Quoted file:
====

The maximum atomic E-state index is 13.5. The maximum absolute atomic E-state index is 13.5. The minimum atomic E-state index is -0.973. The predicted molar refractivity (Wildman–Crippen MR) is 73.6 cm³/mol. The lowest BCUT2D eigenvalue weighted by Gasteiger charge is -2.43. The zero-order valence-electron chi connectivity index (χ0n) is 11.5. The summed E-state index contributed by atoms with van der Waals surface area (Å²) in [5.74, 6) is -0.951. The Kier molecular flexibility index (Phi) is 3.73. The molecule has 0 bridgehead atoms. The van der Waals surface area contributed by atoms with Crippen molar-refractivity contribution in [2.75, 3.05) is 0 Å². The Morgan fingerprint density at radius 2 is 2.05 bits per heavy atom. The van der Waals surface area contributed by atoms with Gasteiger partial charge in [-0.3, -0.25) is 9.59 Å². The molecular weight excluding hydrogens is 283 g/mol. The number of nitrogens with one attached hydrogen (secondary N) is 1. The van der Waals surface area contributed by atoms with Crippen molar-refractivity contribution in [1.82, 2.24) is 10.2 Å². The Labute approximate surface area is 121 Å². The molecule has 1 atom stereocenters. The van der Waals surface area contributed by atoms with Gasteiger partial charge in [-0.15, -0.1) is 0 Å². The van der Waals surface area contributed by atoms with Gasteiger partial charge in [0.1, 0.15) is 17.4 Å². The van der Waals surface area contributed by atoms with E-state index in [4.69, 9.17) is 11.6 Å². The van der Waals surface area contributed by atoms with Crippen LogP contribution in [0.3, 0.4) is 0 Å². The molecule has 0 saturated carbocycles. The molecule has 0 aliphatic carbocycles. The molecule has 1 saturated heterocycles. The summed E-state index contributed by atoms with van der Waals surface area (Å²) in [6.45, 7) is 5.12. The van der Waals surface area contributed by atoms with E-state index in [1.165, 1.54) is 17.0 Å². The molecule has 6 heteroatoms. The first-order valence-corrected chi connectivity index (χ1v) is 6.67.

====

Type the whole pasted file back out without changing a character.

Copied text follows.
The maximum atomic E-state index is 13.5. The maximum absolute atomic E-state index is 13.5. The minimum atomic E-state index is -0.973. The predicted molar refractivity (Wildman–Crippen MR) is 73.6 cm³/mol. The lowest BCUT2D eigenvalue weighted by Gasteiger charge is -2.43. The zero-order valence-electron chi connectivity index (χ0n) is 11.5. The summed E-state index contributed by atoms with van der Waals surface area (Å²) in [5.74, 6) is -0.951. The Kier molecular flexibility index (Phi) is 3.73. The molecule has 0 bridgehead atoms. The van der Waals surface area contributed by atoms with Crippen molar-refractivity contribution in [2.75, 3.05) is 0 Å². The Morgan fingerprint density at radius 2 is 2.05 bits per heavy atom. The van der Waals surface area contributed by atoms with Gasteiger partial charge in [-0.3, -0.25) is 9.59 Å². The molecular weight excluding hydrogens is 283 g/mol. The number of nitrogens with one attached hydrogen (secondary N) is 1. The van der Waals surface area contributed by atoms with Crippen molar-refractivity contribution in [1.82, 2.24) is 10.2 Å². The Labute approximate surface area is 121 Å². The molecule has 1 atom stereocenters. The van der Waals surface area contributed by atoms with Gasteiger partial charge in [-0.15, -0.1) is 0 Å². The van der Waals surface area contributed by atoms with Gasteiger partial charge in [0.1, 0.15) is 17.4 Å². The van der Waals surface area contributed by atoms with E-state index in [4.69, 9.17) is 11.6 Å². The van der Waals surface area contributed by atoms with Crippen LogP contribution in [0.3, 0.4) is 0 Å². The molecule has 0 saturated carbocycles. The molecule has 0 aliphatic carbocycles. The molecule has 1 saturated heterocycles. The summed E-state index contributed by atoms with van der Waals surface area (Å²) in [6.45, 7) is 5.12. The van der Waals surface area contributed by atoms with E-state index in [1.165, 1.54) is 17.0 Å². The molecule has 6 heteroatoms. The first-order valence-corrected chi connectivity index (χ1v) is 6.67.